The rest of the bony elements are fragments with insufficient preservation or exposure for aecurate identification. The material indicated as 'v?' could possibly be interpreted as a fragmentary vertebral centrum, based on the observed straight sections similar to articular faces, and also by a higher bone density near its exterior. This, added to its posterior position from 'v6', suggests that 'v?' could be a vertebral centrum.


Despite the fact that the studied material is in a poor state of preservation, it retains a group of char-acters that allow us to identify it as a plesiosaur of the Elasmosauridae family. The presence of ribs and a probable gastralium indicates thoraxic elements. In general, the bones could represent a part of the thorax and an incomplete vertebral sequence, with possible correlative centra ('v?'-v6').

The subcentral foraminae that are seen in centrum 'v2' in ventral view (Fig. 4A, B) correspond to a character present only in pistosaurids and all plesiosaurs (O'Keefe, 2001; Appendix I, character type No. 118). Another relevant posteraneal character is observed in the same centrum and also in cervical vertebra 'v6', where it can be seen that the articular faces are almostflat surfaces (platycelous). The possesion of this characteristic is considered as a synapomorphy of the clade Elasmosauridae (Bardet et al, 1999; Appendix I, posteranial characters, character No. 21). In vertebral centrum V6' the suture between the vertebra and its neural arch is observed. In mature individuals, the arches are strongly fused to the vertebral centrum and most of the sutures are erased (Gasparini et al, 2003b). The absence of a complete fusion between these bony elements inthe studied material suggests a sub-adult condition for this individual (Brown, 1981).

Vertebral centrum 'v5' shows a dumb-bell shape in cross-section, very similar to those seen in other elasmosaurids such as Morturneria seymourensis (Chatterjee and Small, 1989) and Aristonectes parvidens Cabrera, 1941 (Fig. 4D, E, respectively), from Seymour Island, Antárctica. Both species are considered as synonyms (Gasparini et al, 2003b). InLate Cretaceous elasmosaurids, the articular face presents this typical shape (dumbbell), due to the development of a well-marked cavity in the ventral surface of the cervical centra. This feature is considered as a synapomorphy of Elasmosauridae (Bardet et al, 1999; Appendix I, Posteranial characters, character type No. 23).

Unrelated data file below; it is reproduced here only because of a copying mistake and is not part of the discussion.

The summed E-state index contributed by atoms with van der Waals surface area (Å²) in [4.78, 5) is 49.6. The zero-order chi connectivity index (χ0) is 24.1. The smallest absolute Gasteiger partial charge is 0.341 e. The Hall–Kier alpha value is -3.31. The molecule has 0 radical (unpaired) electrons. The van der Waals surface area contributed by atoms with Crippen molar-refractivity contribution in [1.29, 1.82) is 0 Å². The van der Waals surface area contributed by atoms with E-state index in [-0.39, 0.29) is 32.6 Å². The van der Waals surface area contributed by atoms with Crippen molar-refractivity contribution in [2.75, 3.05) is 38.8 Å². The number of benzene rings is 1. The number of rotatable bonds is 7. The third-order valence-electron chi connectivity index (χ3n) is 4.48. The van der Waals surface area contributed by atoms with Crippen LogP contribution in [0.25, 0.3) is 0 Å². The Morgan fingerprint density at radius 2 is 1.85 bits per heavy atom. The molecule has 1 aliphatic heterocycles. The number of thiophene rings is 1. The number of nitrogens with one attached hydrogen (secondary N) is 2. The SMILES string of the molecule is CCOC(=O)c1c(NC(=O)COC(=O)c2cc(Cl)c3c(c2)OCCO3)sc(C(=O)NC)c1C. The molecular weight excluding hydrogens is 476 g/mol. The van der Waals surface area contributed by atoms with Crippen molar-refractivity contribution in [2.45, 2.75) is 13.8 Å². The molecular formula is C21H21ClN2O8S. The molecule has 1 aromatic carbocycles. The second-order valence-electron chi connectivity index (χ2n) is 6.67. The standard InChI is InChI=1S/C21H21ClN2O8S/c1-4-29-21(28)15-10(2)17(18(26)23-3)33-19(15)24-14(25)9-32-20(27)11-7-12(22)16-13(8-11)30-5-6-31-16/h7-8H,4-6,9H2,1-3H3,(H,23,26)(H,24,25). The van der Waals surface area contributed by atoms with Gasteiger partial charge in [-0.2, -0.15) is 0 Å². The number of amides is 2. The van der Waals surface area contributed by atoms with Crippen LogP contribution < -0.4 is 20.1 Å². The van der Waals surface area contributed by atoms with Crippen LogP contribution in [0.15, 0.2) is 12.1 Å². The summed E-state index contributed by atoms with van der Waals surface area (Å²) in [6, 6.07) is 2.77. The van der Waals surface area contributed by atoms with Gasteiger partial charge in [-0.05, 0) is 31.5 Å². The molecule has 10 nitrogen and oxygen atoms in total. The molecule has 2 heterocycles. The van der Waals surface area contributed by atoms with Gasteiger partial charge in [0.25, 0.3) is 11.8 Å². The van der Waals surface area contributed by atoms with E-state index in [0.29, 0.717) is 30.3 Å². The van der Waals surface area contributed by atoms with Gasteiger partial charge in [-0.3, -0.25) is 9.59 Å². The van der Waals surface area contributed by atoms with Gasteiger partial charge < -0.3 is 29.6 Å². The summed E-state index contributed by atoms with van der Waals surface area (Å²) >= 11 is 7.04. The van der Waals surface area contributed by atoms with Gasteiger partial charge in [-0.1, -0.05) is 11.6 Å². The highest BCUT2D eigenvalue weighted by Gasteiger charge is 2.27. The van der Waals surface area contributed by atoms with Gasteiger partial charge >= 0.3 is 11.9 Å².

To summarize, the presence of subcentral foraminae in the ventral part of vertebral centra allow us to include the studied material in the Plesiosauria. The flat surface of the articular faces seen in at least two vertebrae is coincident with those noted in the Elasmosauridae family. This identification is confirmed by the singular shape of the cervical centra, typical of Late Cretaceous elasmosaurid plesiosaurs.


The remains studied constitute the first report of plesiosaurs of the family Elasmosauridae in Magallanes, southernmost Chile. The relative age of the hosting levels of the material is assigned to the Maastrichtian based on fossil invertebrates with good chronostratigraphic resolution. Previ-ous radiometric studies in rocks from lower levels of Sierra Dorotea (Hervé et al, 2004) indicate a máximum age of approximately 67 Ma for sand-stones that crop out at the base of the cliff This constrains the máximum age of the material to the Maastrichtian.

The oceurrence of elasmosaurids, cephalopods and trigonids indicates an exclusively marine environment for the upper levels of the Dorotea Formation at the discovery site.



This study is part of the Bicentenary Project of Science and Technology, Antarctic Ring Scientific Program (Proyecto Bicentenario de Ciencia y Tecnología, Programa Científico Anillo Antartico, PBCT-ARTG-04, Conicyt, Chile). The authors wish to thank especially Dr. T. Torres (Facultad de Ciencias Agronómicas, Universidad de Chile). We also wish to thank the Section of Paleon-tology and Stratigraphy (Servicio Nacional de Geología y Minería, SERNAGEOMTN, Chile) for their assistance with the associated fossil invertebrates. Special thanks to E. Pérez D'A. (Servicio Nacional de Geología y Minería, Chile), Dr. Z. Gasparini (Departamento de Paleontología de Vertebrados, Museo de la Plata, Argentina ) and Dr. M. Sallaberry (Departamento de Zoología, Facultad de Ciencias, Universidad de Chile), for their critical revisión of the manuscript and helpful comments.



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Manuscript received: January 16, 2009; revised/accepted: March 27, 2009